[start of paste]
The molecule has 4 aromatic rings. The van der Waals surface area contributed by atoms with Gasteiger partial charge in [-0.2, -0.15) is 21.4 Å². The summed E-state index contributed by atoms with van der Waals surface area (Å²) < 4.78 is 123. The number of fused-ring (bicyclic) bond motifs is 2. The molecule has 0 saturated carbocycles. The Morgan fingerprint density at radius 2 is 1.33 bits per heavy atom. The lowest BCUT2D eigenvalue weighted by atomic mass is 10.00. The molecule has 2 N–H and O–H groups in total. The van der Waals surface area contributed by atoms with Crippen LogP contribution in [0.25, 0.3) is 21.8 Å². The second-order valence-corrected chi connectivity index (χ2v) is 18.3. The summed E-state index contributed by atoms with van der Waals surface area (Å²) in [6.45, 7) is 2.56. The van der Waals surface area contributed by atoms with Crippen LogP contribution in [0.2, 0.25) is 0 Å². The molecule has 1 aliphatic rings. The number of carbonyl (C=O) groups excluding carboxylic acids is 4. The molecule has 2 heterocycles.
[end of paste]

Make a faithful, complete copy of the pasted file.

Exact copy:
The molecule has 4 aromatic rings. The van der Waals surface area contributed by atoms with Gasteiger partial charge in [-0.2, -0.15) is 21.4 Å². The summed E-state index contributed by atoms with van der Waals surface area (Å²) < 4.78 is 123. The number of fused-ring (bicyclic) bond motifs is 2. The molecule has 0 saturated carbocycles. The Morgan fingerprint density at radius 2 is 1.33 bits per heavy atom. The lowest BCUT2D eigenvalue weighted by atomic mass is 10.00. The molecule has 2 N–H and O–H groups in total. The van der Waals surface area contributed by atoms with Crippen LogP contribution in [0.25, 0.3) is 21.8 Å². The second-order valence-corrected chi connectivity index (χ2v) is 18.3. The summed E-state index contributed by atoms with van der Waals surface area (Å²) in [6.45, 7) is 2.56. The van der Waals surface area contributed by atoms with Crippen LogP contribution in [0.2, 0.25) is 0 Å². The molecule has 1 aliphatic rings. The number of carbonyl (C=O) groups excluding carboxylic acids is 4. The molecule has 2 heterocycles.